From "Downgrade rights details":

      "If downgrading, the end user cannot use the new operating system (for example, Windows 10 Pro) and the downgraded operating system (for example, Windows 8.1 Pro) at the same time."

      "End users may reinstall the software at any time, provided the downgraded operating system has been removed from the computer, and that software is reinstalled on the same PC on which it was originally installed, using the original OEM system builder edge-to-edge media (DVD) distributed with the original PC. The end user will need to use the product key, located in the center of the Certificate of Authenticity (COA), in order to activate the following products:

      Windows 10 Pro

      Windows 8.1 Pro"

    4. 0 | Reply
      bab - 1 month ago
      In reply to offTheRecord:

      Hi offtherecord,

      Thanks for the reply. I don't think anyone is getting this. Please left me put this another way, as follows.

      1. You have NO PCs whatsoever.

      2. You go out and buy a new Win10Pro PC (that has a license that qualifies for downgrade rights). So YOU HAVE JUST PAID FOR A WIN10PRO LICENSE, along with the cost of the hardware of course.

      3. Now you find that there's some compatability issue and you need to downgrade that new PC to Win81Pro.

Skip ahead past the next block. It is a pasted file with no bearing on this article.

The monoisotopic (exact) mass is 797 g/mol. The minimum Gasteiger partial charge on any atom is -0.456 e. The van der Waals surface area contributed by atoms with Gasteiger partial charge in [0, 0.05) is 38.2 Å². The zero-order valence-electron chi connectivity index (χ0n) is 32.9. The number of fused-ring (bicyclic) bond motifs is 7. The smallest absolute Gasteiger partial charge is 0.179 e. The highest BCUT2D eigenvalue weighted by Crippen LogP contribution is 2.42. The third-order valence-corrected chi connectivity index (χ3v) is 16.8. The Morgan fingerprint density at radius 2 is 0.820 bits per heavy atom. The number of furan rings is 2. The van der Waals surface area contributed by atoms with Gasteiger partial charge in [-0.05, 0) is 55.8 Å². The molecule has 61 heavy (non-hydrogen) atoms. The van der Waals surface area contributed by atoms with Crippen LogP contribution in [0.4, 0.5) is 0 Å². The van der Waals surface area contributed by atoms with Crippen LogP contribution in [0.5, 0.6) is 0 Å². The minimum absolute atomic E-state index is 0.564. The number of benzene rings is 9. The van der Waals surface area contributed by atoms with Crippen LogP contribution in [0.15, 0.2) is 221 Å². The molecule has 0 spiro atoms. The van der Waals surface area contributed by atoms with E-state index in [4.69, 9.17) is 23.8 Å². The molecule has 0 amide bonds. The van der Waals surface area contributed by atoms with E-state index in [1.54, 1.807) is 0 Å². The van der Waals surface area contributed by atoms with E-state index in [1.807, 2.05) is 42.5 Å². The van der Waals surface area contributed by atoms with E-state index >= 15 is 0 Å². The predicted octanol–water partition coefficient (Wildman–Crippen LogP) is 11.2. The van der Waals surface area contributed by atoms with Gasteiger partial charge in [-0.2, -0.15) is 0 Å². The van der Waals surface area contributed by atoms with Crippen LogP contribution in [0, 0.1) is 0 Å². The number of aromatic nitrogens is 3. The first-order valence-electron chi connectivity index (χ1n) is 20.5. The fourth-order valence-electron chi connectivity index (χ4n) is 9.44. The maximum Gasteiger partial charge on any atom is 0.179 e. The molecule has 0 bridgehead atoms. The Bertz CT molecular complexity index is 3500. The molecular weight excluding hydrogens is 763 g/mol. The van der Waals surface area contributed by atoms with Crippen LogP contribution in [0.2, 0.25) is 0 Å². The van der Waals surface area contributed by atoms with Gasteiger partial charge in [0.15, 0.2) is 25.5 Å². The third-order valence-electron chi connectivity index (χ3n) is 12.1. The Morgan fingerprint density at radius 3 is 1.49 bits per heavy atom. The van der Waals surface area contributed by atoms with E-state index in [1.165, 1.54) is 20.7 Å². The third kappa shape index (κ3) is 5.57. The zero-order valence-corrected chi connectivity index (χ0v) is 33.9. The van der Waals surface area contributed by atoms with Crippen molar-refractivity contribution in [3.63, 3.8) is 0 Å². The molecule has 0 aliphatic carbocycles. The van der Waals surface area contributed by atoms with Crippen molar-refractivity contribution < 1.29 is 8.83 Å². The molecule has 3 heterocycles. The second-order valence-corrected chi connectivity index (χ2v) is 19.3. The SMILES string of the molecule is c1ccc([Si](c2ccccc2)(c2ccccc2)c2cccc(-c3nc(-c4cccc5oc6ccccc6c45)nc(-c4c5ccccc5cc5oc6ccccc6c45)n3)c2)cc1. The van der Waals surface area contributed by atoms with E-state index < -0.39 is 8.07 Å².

4. According to the Win10Pro Downgrade Rights, to downgrade to Win81Pro, you will need Win81Pro media (duh) AND . . . A NEW UNACTIVATED WIN81PRO PRODUCT KEY. Where are you going to get that Win81Pro  key? Is it going to fall from the sky? Is some philantropist going to knock on your door and give you one? No!!! YOU ARE GOING TO HAVE TO BUY THAT WIN81PRO PRODUCT KEY from somewhere (probably eBay)! 

      5. So in summary, to downgrade from Win10Pro, you are going to have to pay for the original Win10Pro key (step# 1 above), and one more time (step# 4 above) for the Win81Pro key. That, my friends, is simply a rip-off via some slimy legalses of the downgrade paragraph and not a downgrade right in any way whatsoever. You don't need a downgrade right to go out and buy another box of software.

      6. Here's an example of a REAL HONEST, NO BS downgrade right: VMware Player v12 has downgrade rights to v11 (maybe 10, I forget). Say v12 is not for you and you need to run v11. VMware lets you buy the available v12 license, go to their site, input your v12 key, then they give you the v11 key that you need. Now, as expected, your v12 key will not activate. However, your v11 key will activate. Vmware allows you to download the v11 software that you need. Additionally, when you're ready, to move back up to VMware v12,  you go back to the site, surrender your v11 key, and they reactivate your v12 key as desired. This is what a downgrade right is. You buy the software one time, you can downgrade, then upgrade later if needed. It is understood that only one of the keys will activate at any given time. No BS, just normal, commonly accepted IT licensing practice here.

      Did I make it clear now that the Win10Pro downgrade right requires not one, but two Windows license/key PURCHASES? Microsoft makes you buy 2 keys.  The way that I reand the downgrade rights materials, they say nothing about using the Win10Pro product key to activate a Win81Pro installation. Please proove me wrong on this.

      I look forward to continuubg discussion on this important topic.

      Regards . . .